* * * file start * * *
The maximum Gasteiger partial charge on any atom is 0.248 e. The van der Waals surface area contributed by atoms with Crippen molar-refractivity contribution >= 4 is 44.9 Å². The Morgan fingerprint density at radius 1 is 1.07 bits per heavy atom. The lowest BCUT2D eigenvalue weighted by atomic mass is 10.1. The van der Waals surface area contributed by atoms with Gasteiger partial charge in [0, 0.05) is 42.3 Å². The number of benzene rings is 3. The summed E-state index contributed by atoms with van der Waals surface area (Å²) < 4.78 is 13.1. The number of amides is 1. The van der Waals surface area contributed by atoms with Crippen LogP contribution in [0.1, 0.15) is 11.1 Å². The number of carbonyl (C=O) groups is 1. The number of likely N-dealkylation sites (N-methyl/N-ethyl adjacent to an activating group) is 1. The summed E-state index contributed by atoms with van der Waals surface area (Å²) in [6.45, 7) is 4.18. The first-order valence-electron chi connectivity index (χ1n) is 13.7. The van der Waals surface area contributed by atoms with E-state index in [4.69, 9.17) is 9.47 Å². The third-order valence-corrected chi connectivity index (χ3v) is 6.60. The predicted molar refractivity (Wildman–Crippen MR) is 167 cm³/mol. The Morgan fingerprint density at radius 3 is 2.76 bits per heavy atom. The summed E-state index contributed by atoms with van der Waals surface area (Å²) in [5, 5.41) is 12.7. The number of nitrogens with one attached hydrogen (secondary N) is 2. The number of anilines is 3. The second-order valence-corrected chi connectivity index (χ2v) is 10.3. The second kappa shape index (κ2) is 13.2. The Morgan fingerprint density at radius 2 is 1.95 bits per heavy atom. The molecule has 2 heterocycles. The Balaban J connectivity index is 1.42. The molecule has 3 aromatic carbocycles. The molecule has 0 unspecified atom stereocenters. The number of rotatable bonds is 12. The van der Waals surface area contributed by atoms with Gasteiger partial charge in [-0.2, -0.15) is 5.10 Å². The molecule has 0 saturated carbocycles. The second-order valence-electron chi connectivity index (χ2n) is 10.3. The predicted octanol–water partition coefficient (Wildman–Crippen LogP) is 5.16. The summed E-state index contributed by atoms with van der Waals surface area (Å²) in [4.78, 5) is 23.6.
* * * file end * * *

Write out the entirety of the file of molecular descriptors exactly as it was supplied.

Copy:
The maximum Gasteiger partial charge on any atom is 0.248 e. The van der Waals surface area contributed by atoms with Crippen molar-refractivity contribution >= 4 is 44.9 Å². The Morgan fingerprint density at radius 1 is 1.07 bits per heavy atom. The lowest BCUT2D eigenvalue weighted by atomic mass is 10.1. The van der Waals surface area contributed by atoms with Gasteiger partial charge in [0, 0.05) is 42.3 Å². The number of benzene rings is 3. The summed E-state index contributed by atoms with van der Waals surface area (Å²) < 4.78 is 13.1. The number of amides is 1. The van der Waals surface area contributed by atoms with Crippen LogP contribution in [0.1, 0.15) is 11.1 Å². The number of carbonyl (C=O) groups is 1. The number of likely N-dealkylation sites (N-methyl/N-ethyl adjacent to an activating group) is 1. The summed E-state index contributed by atoms with van der Waals surface area (Å²) in [6.45, 7) is 4.18. The first-order valence-electron chi connectivity index (χ1n) is 13.7. The van der Waals surface area contributed by atoms with E-state index in [4.69, 9.17) is 9.47 Å². The third-order valence-corrected chi connectivity index (χ3v) is 6.60. The predicted molar refractivity (Wildman–Crippen MR) is 167 cm³/mol. The Morgan fingerprint density at radius 3 is 2.76 bits per heavy atom. The summed E-state index contributed by atoms with van der Waals surface area (Å²) in [5, 5.41) is 12.7. The number of nitrogens with one attached hydrogen (secondary N) is 2. The number of anilines is 3. The second-order valence-corrected chi connectivity index (χ2v) is 10.3. The second kappa shape index (κ2) is 13.2. The Morgan fingerprint density at radius 2 is 1.95 bits per heavy atom. The molecule has 2 heterocycles. The Balaban J connectivity index is 1.42. The molecule has 3 aromatic carbocycles. The molecule has 0 unspecified atom stereocenters. The number of rotatable bonds is 12. The van der Waals surface area contributed by atoms with Gasteiger partial charge in [-0.2, -0.15) is 5.10 Å². The molecule has 0 saturated carbocycles. The second-order valence-electron chi connectivity index (χ2n) is 10.3. The predicted octanol–water partition coefficient (Wildman–Crippen LogP) is 5.16. The summed E-state index contributed by atoms with van der Waals surface area (Å²) in [4.78, 5) is 23.6.